Home Garden Water Feature

    Garden Water Feature

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    Landscaping is a great way to add some curb appeal to your home, thereby increasing its overall value. When sprucing up your yard, there are some essentials to keep in mind. You should always install a patio, put in some native plants, and an irrigation system is never a bad idea. But it never hurts to give your exterior a dramatic makeover, and sometimes a flowerbed or garden just isn’t enough. If you have a green thumb and like to spend time in your yard, then a new water feature may be just the thing to add some life to your landscape. Here are 5 basic steps that will prepare you to make the right decision.

    Step #1: Sound Selection
    First off, what is your intention? Do you want a tranquil pond that will soothe away your worries? A zen-like garden pond or a bubbling brook? Or do you want something a bit more theatrical, such as a splashing waterfall or flowing fountain? Answering these questions will help you determine the size and power of your water feature. Creating a raging river in your backyard will take up more space and increase the cost, but it may also mask the bark of a neighbour’s dog or the traffic of a nearby street. On the other hand, a little can go a long way, so installing a small bubbler, lagoon, or grotto may be enough to create a peaceful retreat without overwhelming the landscape (or your wallet).

    Step #2: Aquatic Appearance
    Next, you should think about appearances. Remember, a water feature can be anything aquatic. It can be as simple as a birdbath, bubbler statues, or potted fish bowls, each of which creates an opportunity to add a little wildlife to your oasis. Or it can be a pond equipped with spurting fountains, floating lily pads, and stream beds. They can even span to larger creations, such as rock-lined pools or waterfall spas. First, decide if you want an above-ground or in-ground addition. An above-ground unit brings things closer to eye-level, are easier to install, and can be a bit cheaper, though they’re also louder and are vulnerable to weather problems. In-ground units are naturally insulated by the soil and don’t freeze up as much, but they take a bit more digging and manipulating. It may be best to consult a landscape architect who can not only lead you to the right decision but help with the final water feature installation as well.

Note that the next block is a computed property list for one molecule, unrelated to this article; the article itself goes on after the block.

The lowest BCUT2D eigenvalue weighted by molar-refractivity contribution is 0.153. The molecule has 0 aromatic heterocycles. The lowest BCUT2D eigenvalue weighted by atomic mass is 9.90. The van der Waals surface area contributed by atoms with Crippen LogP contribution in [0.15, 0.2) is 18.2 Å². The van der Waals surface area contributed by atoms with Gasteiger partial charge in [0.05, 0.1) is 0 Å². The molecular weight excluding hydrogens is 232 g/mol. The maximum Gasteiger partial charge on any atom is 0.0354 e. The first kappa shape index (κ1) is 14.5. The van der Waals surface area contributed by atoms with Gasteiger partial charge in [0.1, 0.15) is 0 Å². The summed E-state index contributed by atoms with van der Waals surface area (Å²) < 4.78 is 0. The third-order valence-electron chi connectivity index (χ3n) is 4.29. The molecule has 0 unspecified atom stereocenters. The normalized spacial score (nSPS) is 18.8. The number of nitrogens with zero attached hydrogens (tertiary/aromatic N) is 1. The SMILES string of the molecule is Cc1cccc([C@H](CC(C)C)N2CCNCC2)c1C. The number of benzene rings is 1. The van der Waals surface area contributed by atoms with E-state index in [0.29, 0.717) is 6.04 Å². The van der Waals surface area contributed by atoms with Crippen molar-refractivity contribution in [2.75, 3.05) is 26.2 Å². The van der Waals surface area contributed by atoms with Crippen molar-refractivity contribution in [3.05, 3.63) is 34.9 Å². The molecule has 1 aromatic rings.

Step #3: Proper Placement
    Matching a model with the rest of your garden is crucial. First off, think about where to locate it. The front garden is a great way to add curb appeal and attract immediate attention, but most homeowners don’t spend much time on the front porch. So, though hidden from view, the back garden is probably better since it gives you more room to work around. Second, think about placement. Is it to be a focal point or an accent? When positioning, it’s best to avoid other foliage (such as under trees) so as to avoid any falling leaves, debris, or clogs. Also, if you install a fountain, you’ll want to think about its exposure to the wind and other elements. Third, make sure it matches your garden. Does the plant life gel with the size and function of the water feature? Is it being used to circulate a pool or is it just for looks? What about the other landscaping (bridges, foot paths, and lighting) to highlight the unit? Each decision will bring you closer to your ideal choice.

    Step #4: Water Feature Installation
    Though many come in do-it-yourself kits, these additions come with lots of working parts, such pumps, liners, filters, aerators, piping, and motors. Plus, they can come in stone, concrete, metal, wood, or a mixture of materials. Therefore, it may be a good idea to hire a professional landscaper to install the unit for you. What’s more, these experts can also work around any utility, cable, or electrical wiring needed. They can also give you tips about selection, maintenance, and usage. For instance, if you want to erect a giant rock formation around your pool, these contractors can possibly suggest faux rocks that can have the same appearance and texture as stone but is lighter, cheaper, and easier to install.

    Step #5: Pricing Philosophy
    Remember, bigger isn’t necessarily better. When remodeling, only a small portion of your budget should go towards landscaping since it doesn’t always guarantee a return on your investment. Therefore, even less money should be allotted to luxury items. So when it comes to water feature installations, it may be best to think small and subtle as opposed to bigger than life. And costs can add up quickly considering all their parts, equipment, and mechanisms. So don’t get swept away by the moving water. Instead, remain focused and make your decisions based on value rather than extravagance.

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